Fashion, Style

Fall’s Disco Fashion Trend Is a Response to Our Times


Sonny Vandevelde

Michael Kors skipped his senior prom for a much more pressing engagement: a night out at the legendary Studio 54. The club’s chic denizens “had no idea we were high school students from Long Island,” the designer recalls. “The minute I walked in, I knew it was the place to be—that the mix of style, energy, and sexy glamour was truly special. It felt like the scene in The Wizard of Oz when they finally reach Oz.”

This season, Kors took us all to his own personal Oz when he channeled late-’70s glam for his fall show. He had a little help from two of the era’s biggest icons: Patti Hansen, who made a heralded return to the runway, and Barry Manilow, who performed “Copacabana” (with Bella Hadid grooving alongside him). Though the designer confesses to missing the days when people got decked out and partied sans cell phones and social media, the collection was less a nostalgia trip and more a panacea for what ails us. “I think when times are tough—and let’s be honest, the world is a little crazy right now—romance and fashion are the ultimate tonic,” he says. Kors’s recipe? A moodboard featuring revelers like Diana Ross and John Travolta, and a collaboration with Studio 54. He splashed the club’s iconic logo on everything from floor-sweeping puffers and leather weekenders to scarf-neck blouses and sequined minidresses. “They were so excited when we reached out,” says Kors of the MGM Grand Hotel, LLC, which currently owns the rights to the name. But the ’70s inspiration extended beyond the logos: “I wanted to re-create the vibe of Studio 54,” he says. “It had a very late-night/early-morning mood, and we all used to leave with a little glitter in our hair.”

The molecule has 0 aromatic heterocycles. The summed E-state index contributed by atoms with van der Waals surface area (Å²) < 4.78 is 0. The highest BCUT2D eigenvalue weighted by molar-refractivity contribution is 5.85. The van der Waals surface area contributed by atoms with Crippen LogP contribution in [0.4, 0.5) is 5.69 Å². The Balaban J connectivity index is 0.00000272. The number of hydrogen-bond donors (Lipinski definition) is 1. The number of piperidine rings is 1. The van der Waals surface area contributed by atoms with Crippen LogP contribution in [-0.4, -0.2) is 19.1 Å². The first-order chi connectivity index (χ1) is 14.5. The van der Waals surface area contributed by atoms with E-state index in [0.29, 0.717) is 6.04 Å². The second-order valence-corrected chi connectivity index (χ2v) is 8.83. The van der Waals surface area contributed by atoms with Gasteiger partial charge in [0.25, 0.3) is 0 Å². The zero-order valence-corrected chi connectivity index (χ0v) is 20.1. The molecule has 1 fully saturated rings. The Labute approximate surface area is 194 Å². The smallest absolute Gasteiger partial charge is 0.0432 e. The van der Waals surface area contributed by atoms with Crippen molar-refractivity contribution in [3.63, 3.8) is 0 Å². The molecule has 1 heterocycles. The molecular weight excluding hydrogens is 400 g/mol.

Kors wasn’t the only designer to look back to disco’s glory days this season, and the revival couldn’t be more timely. Nearly 50 years ago, the struggle for equal rights, the energy crisis, and the Watergate scandal dominated the news cycle. (Sound familiar?) The disco craze, and the louche fashion associated with it, was a way of letting loose from social constraints and escaping political and environmental doom and gloom. It’s hard to believe that, decades later, we’re still fighting many of the same battles. But given the state of things, it should come as less of a surprise that designers are resorting to a time-tested antidote. “Glamour is all about adding that extra something that makes you feel special, confident, and ready to take on any situation,” Kors says. A little lamé could be just what the designer ordered.

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Tommy Hilfiger

Disco icon Grace Jones shone at Tommy Hilfiger in a gold bodysuit and striped lamé blazer, part of the designer’s ’70s-inflected collaboration with vintage-loving Zendaya.



At Staud, models in slinky jersey dresses and rib-knits discoed their way down the runway.


Paco Rabanne

Paco Rabanne designer Julien Dossena referenced the brand’s iconic chain mail to create liquid-silver evening dresses destined for the dance floor.


Saint Laurent

Anthony Vaccarello’s version of rose-tinted lenses at Saint Laurent? A black light that kicked oversize furs and the teeniest of minidresses up a neon notch.

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